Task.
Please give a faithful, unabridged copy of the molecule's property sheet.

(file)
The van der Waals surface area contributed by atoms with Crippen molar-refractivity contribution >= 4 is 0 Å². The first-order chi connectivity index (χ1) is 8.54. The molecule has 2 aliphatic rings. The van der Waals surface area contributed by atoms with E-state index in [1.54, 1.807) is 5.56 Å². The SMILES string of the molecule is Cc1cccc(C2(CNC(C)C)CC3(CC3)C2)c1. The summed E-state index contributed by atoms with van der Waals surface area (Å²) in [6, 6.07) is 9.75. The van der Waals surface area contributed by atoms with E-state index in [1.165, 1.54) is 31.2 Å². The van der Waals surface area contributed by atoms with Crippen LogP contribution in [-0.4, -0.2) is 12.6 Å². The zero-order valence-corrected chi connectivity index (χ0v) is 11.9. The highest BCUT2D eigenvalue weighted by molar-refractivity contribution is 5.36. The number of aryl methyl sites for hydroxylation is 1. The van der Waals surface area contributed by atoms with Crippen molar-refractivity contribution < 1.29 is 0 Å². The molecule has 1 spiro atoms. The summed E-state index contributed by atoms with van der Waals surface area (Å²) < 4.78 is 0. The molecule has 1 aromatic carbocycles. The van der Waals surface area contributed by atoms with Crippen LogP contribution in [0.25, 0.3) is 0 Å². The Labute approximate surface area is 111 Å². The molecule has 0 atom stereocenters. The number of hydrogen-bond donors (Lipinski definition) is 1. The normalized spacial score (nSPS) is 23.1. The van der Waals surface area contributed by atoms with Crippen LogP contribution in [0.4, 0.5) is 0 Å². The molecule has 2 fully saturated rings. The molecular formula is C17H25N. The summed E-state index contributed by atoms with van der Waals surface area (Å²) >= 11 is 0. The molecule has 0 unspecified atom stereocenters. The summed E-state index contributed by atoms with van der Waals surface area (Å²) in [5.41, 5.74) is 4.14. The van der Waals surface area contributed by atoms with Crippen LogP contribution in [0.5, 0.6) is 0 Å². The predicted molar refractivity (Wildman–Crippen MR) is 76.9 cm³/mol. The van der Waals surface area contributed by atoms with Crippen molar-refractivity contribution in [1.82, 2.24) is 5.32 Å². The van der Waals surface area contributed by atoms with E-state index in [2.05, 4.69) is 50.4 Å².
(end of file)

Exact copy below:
The van der Waals surface area contributed by atoms with Crippen molar-refractivity contribution >= 4 is 0 Å². The first-order chi connectivity index (χ1) is 8.54. The molecule has 2 aliphatic rings. The van der Waals surface area contributed by atoms with E-state index in [1.54, 1.807) is 5.56 Å². The SMILES string of the molecule is Cc1cccc(C2(CNC(C)C)CC3(CC3)C2)c1. The summed E-state index contributed by atoms with van der Waals surface area (Å²) in [6, 6.07) is 9.75. The van der Waals surface area contributed by atoms with E-state index in [1.165, 1.54) is 31.2 Å². The van der Waals surface area contributed by atoms with Crippen LogP contribution in [-0.4, -0.2) is 12.6 Å². The zero-order valence-corrected chi connectivity index (χ0v) is 11.9. The highest BCUT2D eigenvalue weighted by molar-refractivity contribution is 5.36. The number of aryl methyl sites for hydroxylation is 1. The van der Waals surface area contributed by atoms with Crippen molar-refractivity contribution < 1.29 is 0 Å². The molecule has 1 spiro atoms. The summed E-state index contributed by atoms with van der Waals surface area (Å²) < 4.78 is 0. The molecule has 1 aromatic carbocycles. The van der Waals surface area contributed by atoms with Crippen LogP contribution in [0.25, 0.3) is 0 Å². The Labute approximate surface area is 111 Å². The molecule has 0 atom stereocenters. The number of hydrogen-bond donors (Lipinski definition) is 1. The normalized spacial score (nSPS) is 23.1. The van der Waals surface area contributed by atoms with Crippen LogP contribution in [0.4, 0.5) is 0 Å². The molecule has 2 fully saturated rings. The molecular formula is C17H25N. The summed E-state index contributed by atoms with van der Waals surface area (Å²) >= 11 is 0. The molecule has 0 unspecified atom stereocenters. The summed E-state index contributed by atoms with van der Waals surface area (Å²) in [5.41, 5.74) is 4.14. The van der Waals surface area contributed by atoms with Crippen LogP contribution in [0.5, 0.6) is 0 Å². The predicted molar refractivity (Wildman–Crippen MR) is 76.9 cm³/mol. The van der Waals surface area contributed by atoms with Crippen molar-refractivity contribution in [1.82, 2.24) is 5.32 Å². The van der Waals surface area contributed by atoms with E-state index in [2.05, 4.69) is 50.4 Å².